9 March 2001

DIGESTIBILITY VITAL FORPERFORMANCE

Deciding when to cut grass

and which additive to use are

crucial for optimising winter

performance of stock, as

Hannah Velten finds out

DIGESTIBILITY of grass is the most important factor affecting the feeding value of silage and consequently animal performance.

According to Tim Keady, researcher at the Agricultural Research Institute of Northern Ireland, Hillsborough, each unit increase in digestibility, lifts silage intake by 1.5%.

"Furthermore, a one unit rise in digestibility increases milk yield by 0.37kg/cow a day and milk protein by 0.016% in dairy cows and carcass gain of 28g/animal a day in beef cattle," he said.

Speaking at a Countrywide Farmers meeting in Wilts, Dr Keady said that correct date of harvest is crucial for producing a highly digestible silage with adequate crude protein (CP).

"For each week delay in harvest, digestibility is reduced by 3.6 units and maintaining performance of dairy cattle requires 1.5kg/head a day of concentrate supplementation or 1.2kg/head a day for beef cattle."

Silage has traditionally been cut at 50% ear emergence. But research at Hillsborough has shown that ear emergence is not a good guide to silage digestibility for late heading varieties.

"While there may be a three week difference in heading date between early and late varieties, to maintain animal performance the late-heading varieties must be harvested within seven to eight days of early heading harvest. Although this means harvesting late varieties with no ear emergence, possibly at a lower yield, yield will be made up in the second cut," he added.

Digestibility and CP levels are also influenced by levels of nitrogen application, he said.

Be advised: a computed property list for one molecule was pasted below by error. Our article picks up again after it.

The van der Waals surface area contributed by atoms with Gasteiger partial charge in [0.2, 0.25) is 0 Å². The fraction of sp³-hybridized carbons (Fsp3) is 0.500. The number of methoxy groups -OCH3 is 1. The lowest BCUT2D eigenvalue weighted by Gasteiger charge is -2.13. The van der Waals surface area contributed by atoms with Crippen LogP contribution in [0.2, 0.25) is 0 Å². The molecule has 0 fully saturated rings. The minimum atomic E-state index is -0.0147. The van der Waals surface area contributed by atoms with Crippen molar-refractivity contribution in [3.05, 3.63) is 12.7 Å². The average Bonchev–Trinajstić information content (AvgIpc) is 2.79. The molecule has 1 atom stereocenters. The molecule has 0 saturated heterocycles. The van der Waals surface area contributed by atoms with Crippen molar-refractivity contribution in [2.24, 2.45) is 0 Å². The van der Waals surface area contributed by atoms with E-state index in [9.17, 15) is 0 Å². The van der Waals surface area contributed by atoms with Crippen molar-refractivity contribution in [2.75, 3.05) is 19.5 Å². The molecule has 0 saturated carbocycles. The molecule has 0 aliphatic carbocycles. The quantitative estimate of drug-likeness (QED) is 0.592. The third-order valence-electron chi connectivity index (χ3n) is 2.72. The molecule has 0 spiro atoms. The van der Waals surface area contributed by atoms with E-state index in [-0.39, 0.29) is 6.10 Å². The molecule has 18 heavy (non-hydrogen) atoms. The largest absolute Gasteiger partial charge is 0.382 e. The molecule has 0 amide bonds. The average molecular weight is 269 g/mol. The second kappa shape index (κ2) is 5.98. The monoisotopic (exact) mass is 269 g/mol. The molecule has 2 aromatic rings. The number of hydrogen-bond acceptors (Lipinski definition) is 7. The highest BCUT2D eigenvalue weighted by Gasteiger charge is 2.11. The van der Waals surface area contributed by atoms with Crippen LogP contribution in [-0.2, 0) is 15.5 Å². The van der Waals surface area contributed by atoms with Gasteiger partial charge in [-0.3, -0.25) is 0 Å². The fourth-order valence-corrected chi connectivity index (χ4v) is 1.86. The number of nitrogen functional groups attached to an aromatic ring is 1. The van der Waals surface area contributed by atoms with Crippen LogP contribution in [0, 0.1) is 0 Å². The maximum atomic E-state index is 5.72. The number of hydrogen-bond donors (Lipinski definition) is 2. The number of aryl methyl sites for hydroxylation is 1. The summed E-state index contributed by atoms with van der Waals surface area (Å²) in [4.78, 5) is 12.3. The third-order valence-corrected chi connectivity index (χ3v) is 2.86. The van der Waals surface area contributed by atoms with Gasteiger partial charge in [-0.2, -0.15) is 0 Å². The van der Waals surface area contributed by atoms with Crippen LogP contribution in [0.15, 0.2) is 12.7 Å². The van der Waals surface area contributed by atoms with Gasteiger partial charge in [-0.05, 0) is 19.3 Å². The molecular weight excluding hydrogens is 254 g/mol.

"Crop lodging is a major factor reducing D-value in grass silage, by 6-9 units when severe. However, low nitrogen application will result in silage with low CP levels."

Recommendations

Current recommendations for nitrogen application – organic and inorganic – are 120kg/ha (100 units/acre) for silage grass, yet Dr Keady is concerned this is too low. He suggests nitrogen rates of 132-138kg/ha (110-115 units/acre) are applied prior to late March for a mid-May silage cut.

After grass is cut, it is essential to achieve a rapid wilt within 24 hours by spreading grass out, said Mr Keady. "Increasing dry matter from 16-30% will result in a 17% increase in intake, leading to an extra milk yield of 0.5kg/cow a day, a 0.14% rise in milk fat and a 0.11% rise in protein.

"However, when wilting on an intensely stocked farm, producers must ask where the extra 17% of silage will come from."

Prolonged wilting will increase intake but decrease digestibility and give little or no increase in animal performance. "In addition, producers should not jeopardise digestibility by prolonging harvest date in the hope of getting a wilt," he said.

DIGESTIBILITY

&#8226 Increased grass silage intake.

&#8226 Optimum nitrogen application.

&#8226 Achieve a rapid wilt.

Higher digestibility silage can increase carcass gain in growing cattle or milk yields in dairy cows, says Hillsboroughs, Tim Keady (inset).